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Chapter 1. Will outline what the author believes to be three shifts in contemporary society and academic thinking: 1. Structural changes in society resulting from globalising processes and the application of new information technologies have been expressed in the pervasiveness of risk, change and uncertainty; and the experience and prevalence of disruptions and discontinuities in life trajectories. Much of this book is about the formation of identities and it connection to learning and pedagogy. 2. The resurgence of lifelong learning, although it is normally associated with policy frameworks and instruments designed to reform national education and training systems, it also foregrounds pedagogy and learning. While adult learning in the past was strongly associated with the provision of 'adult education', it is now a more mainstream concern. The direct or indirect impact on psychology of the intellectual movement collectively labelled 'postmodernism'. Chapter 2. Humanistic psychology (Retitled Adult learning and self theories) This chapter provides and overview an evaluation of the concept of 'self directed learning' in the context of psychological theories of the self. Following the work of Nicholas Rose and Richard Edwards, I will add a section on the contemporary concern with identity, self, and reflexivity. Chapter 3 Psychoanalysis This chapter looks at the impact of psychoanalysis on thinking about persons and its potential to elucidate the emotional intensity of teaching and learning and to understand how education as a social practice can repress rather than liberate. I will add a section on the social thrust of psychoanalysis - starting with Marcuse and tracing his contemporary impact. Chapter 4 The development of identity during adulthood This chapter will be substantially rewritten. The aim is to examine social, educational and historical origins and consequences of the concept of 'development' as it has been applied to understanding the needs of adults. Pages 36-50 will be condensed to 4 pages. The work of McAdams, Burman and Gergen will be analysed - providing a narrative account of identity. Chapter 5 The development of intelligence and cognition This chapter describes and analyses theory and research on intellectual and cognitive development. It particularly follows the shift from considering abstract reasoning as the hallmark of intelligence to the idea that intellectual and cognitive functioning can only be understood in the particular context of its application. The section on Kohlberg will be deleted. The work of Billett on situated cognition will be added together with a section on the transfer of learning. Chapter 6 Learning styles This chapter examines the claim that adults have distinctive and classifiable 'learning styles'. It follows the debate concerning the origin and malleability of learning styles. Some commentary on the legacy of learning styles will be added. Chapter 7 Behaviourism This chapter is a critique of the intellectual tradition of 'behaviourism' and it impact on educational thought. This will remain largely as is but with some further commentary on contemporary practices relating to measurement/monitoring of performance in work settings. Chapter 8 Group dynamics and the group facilitator (re-titled 'The Learning Group') This chapter is concerned with psychological literature on group dynamics and the use of group methods in adult learning. Table 8.2 will be deleted. There will be a section on e-learning groups. It will be re-titled 'The Learning Group' Chapter 9 Critical Awareness (re-titled 'Transformative learning') This chapter focuses on the approach of some key adult educators who have promoted the concept of 'transformative learning' - learning which is aimed at fundamental change in learners. This chapter will be re-titled 'Transformative learning'. I will pick up some recent work of Brookfield and commentary from the recently established journal 'Journal of Transformative Learning'. I will also refer to recent work of my own linking pedagogy and personal change. Chapter 10 Concluding comment (retitled 'A psychological perspective on adult learning'). This chapter asks what psychology can reasonably be expected to contribute to an understanding of adult learning - both in terms of its status as a 'science' and its evolution as a practice. The chapter or subtitle will be changed to 'A psychological perspective on adult learning'. I will have a section on the 'lifelong learner' (perhaps replacing the section on Andragogy). What does it mean to be an effective adult/lifelong learner?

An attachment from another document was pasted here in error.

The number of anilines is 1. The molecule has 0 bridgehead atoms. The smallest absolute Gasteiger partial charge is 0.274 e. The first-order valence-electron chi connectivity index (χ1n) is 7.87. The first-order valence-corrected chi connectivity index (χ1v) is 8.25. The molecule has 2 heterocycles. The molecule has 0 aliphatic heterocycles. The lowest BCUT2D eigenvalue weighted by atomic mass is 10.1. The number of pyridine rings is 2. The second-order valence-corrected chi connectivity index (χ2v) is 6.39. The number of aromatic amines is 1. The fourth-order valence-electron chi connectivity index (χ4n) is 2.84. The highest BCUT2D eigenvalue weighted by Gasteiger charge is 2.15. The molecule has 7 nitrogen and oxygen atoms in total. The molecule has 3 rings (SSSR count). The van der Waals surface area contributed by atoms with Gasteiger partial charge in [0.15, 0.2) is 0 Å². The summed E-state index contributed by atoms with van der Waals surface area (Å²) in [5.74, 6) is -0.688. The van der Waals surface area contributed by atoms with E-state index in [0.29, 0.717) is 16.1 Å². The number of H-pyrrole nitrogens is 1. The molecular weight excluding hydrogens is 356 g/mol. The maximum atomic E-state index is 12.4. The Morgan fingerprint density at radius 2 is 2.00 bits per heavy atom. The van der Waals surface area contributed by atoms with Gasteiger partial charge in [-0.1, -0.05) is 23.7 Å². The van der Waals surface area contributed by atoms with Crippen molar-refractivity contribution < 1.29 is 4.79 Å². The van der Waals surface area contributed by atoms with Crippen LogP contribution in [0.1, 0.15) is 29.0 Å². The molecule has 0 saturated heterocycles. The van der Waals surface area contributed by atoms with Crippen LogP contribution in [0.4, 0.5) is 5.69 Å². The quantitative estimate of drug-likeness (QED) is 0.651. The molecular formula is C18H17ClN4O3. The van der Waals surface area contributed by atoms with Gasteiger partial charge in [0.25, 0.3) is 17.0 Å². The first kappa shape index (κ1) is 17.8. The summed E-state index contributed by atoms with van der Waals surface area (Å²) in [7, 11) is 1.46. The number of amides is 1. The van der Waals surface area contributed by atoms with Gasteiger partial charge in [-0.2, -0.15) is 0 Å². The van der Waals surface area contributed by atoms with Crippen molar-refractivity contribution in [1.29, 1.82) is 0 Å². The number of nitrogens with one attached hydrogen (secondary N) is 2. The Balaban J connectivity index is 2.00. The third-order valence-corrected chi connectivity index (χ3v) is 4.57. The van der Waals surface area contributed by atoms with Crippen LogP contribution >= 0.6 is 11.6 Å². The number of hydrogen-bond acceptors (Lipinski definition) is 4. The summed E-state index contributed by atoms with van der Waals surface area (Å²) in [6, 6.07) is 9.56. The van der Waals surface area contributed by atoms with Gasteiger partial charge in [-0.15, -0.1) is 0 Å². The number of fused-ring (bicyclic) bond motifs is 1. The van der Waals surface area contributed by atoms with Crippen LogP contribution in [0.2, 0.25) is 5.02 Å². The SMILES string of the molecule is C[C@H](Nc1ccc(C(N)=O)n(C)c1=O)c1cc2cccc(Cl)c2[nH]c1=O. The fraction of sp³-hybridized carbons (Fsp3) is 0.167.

Library of Congress Subject Headings for this publication:
Adulthood -- Psychological aspects.
Learning, Psychology of.